Health Equity

Although there is no one agreed-upon definition of “health equity,” conceived in its broadest sense, it is the ability of every person to reach the highest possible standard of health, with adequate support and consideration for the needs of those at greatest risk of poor health, based on social conditions. Stated differently, “[h]ealth equity is defined as the absence of unfair and avoidable or remediable differences in health among population groups defined socially, economically, demographically or geographically.”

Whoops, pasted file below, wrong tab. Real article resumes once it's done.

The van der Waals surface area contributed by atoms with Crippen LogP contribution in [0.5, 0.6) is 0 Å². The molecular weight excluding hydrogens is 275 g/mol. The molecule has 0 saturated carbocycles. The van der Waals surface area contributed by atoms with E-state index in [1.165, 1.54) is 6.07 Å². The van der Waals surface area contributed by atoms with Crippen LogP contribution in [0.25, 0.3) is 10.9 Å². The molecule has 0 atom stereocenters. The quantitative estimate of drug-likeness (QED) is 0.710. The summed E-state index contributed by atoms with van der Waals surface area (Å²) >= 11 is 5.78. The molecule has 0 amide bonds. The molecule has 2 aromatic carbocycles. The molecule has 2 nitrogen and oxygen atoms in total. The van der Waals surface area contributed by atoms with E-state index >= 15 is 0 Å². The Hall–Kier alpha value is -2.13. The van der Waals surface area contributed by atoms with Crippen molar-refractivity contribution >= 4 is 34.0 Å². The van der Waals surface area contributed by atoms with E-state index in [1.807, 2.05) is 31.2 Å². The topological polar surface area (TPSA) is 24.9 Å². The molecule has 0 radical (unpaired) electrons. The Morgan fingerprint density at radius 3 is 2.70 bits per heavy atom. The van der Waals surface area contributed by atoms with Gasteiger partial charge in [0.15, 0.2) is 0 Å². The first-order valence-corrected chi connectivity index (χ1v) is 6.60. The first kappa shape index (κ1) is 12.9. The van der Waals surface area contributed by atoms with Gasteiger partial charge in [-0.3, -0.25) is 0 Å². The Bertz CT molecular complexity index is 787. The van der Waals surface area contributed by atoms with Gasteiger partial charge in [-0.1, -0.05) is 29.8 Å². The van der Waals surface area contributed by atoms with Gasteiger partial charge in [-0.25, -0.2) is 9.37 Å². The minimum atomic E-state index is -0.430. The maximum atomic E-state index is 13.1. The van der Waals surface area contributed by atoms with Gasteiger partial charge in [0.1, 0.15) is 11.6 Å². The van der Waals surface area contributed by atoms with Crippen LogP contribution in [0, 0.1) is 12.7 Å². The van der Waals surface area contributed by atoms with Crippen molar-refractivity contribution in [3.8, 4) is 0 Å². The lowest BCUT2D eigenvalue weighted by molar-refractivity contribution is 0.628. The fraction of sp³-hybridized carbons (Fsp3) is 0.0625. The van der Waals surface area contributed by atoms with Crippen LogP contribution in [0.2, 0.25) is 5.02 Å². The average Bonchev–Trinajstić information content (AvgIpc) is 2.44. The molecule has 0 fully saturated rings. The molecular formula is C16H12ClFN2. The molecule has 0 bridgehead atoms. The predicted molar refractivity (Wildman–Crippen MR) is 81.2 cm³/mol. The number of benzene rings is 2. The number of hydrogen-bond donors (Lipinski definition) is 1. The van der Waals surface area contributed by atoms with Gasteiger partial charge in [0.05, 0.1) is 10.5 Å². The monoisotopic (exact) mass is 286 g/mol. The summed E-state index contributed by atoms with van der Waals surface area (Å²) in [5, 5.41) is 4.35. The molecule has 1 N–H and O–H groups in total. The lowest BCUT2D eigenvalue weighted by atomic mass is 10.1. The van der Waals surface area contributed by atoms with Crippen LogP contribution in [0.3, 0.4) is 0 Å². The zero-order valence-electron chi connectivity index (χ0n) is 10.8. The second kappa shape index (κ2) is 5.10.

The social factors that impact health, referred to as the social determinants of health (SDOH) include, but are not limited to, income and social protection; education; unemployment and job insecurity; working life conditions; food insecurity, housing, basic amenities and the environment; early childhood development; social inclusion and non-discrimination; structural conflict; and access to affordable health services of decent quality. The global COVID-19 pandemic highlighted, nearly in real-time, how SDOH disparately impact health and health outcomes for marginalized communities. The Centers for Disease Control and Prevention (CDC) has estimated that more that 50% of poor health outcomes are powered by SDOH factors—factors we can control and change in a more equitable society.